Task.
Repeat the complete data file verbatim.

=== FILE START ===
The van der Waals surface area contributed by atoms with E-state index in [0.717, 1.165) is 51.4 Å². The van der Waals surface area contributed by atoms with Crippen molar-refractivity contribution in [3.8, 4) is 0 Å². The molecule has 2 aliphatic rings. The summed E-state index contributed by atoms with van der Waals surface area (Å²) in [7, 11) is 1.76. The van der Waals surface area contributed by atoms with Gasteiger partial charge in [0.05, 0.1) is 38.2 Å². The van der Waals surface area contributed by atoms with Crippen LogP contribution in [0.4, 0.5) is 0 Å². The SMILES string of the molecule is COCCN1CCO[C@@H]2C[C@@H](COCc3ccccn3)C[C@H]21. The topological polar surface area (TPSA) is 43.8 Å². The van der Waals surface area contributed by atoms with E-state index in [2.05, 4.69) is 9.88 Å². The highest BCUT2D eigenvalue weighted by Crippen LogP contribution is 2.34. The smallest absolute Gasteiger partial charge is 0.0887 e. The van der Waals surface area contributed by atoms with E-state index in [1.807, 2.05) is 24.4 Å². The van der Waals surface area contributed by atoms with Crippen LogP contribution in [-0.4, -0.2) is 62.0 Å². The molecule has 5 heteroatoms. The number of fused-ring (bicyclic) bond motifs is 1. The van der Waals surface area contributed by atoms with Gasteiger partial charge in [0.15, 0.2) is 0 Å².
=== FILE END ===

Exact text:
The van der Waals surface area contributed by atoms with E-state index in [0.717, 1.165) is 51.4 Å². The van der Waals surface area contributed by atoms with Crippen molar-refractivity contribution in [3.8, 4) is 0 Å². The molecule has 2 aliphatic rings. The summed E-state index contributed by atoms with van der Waals surface area (Å²) in [7, 11) is 1.76. The van der Waals surface area contributed by atoms with Gasteiger partial charge in [0.05, 0.1) is 38.2 Å². The van der Waals surface area contributed by atoms with Crippen LogP contribution in [0.4, 0.5) is 0 Å². The SMILES string of the molecule is COCCN1CCO[C@@H]2C[C@@H](COCc3ccccn3)C[C@H]21. The topological polar surface area (TPSA) is 43.8 Å². The van der Waals surface area contributed by atoms with E-state index in [2.05, 4.69) is 9.88 Å². The highest BCUT2D eigenvalue weighted by Crippen LogP contribution is 2.34. The smallest absolute Gasteiger partial charge is 0.0887 e. The van der Waals surface area contributed by atoms with E-state index in [1.807, 2.05) is 24.4 Å². The van der Waals surface area contributed by atoms with Crippen LogP contribution in [-0.4, -0.2) is 62.0 Å². The molecule has 5 heteroatoms. The number of fused-ring (bicyclic) bond motifs is 1. The van der Waals surface area contributed by atoms with Gasteiger partial charge in [0.15, 0.2) is 0 Å².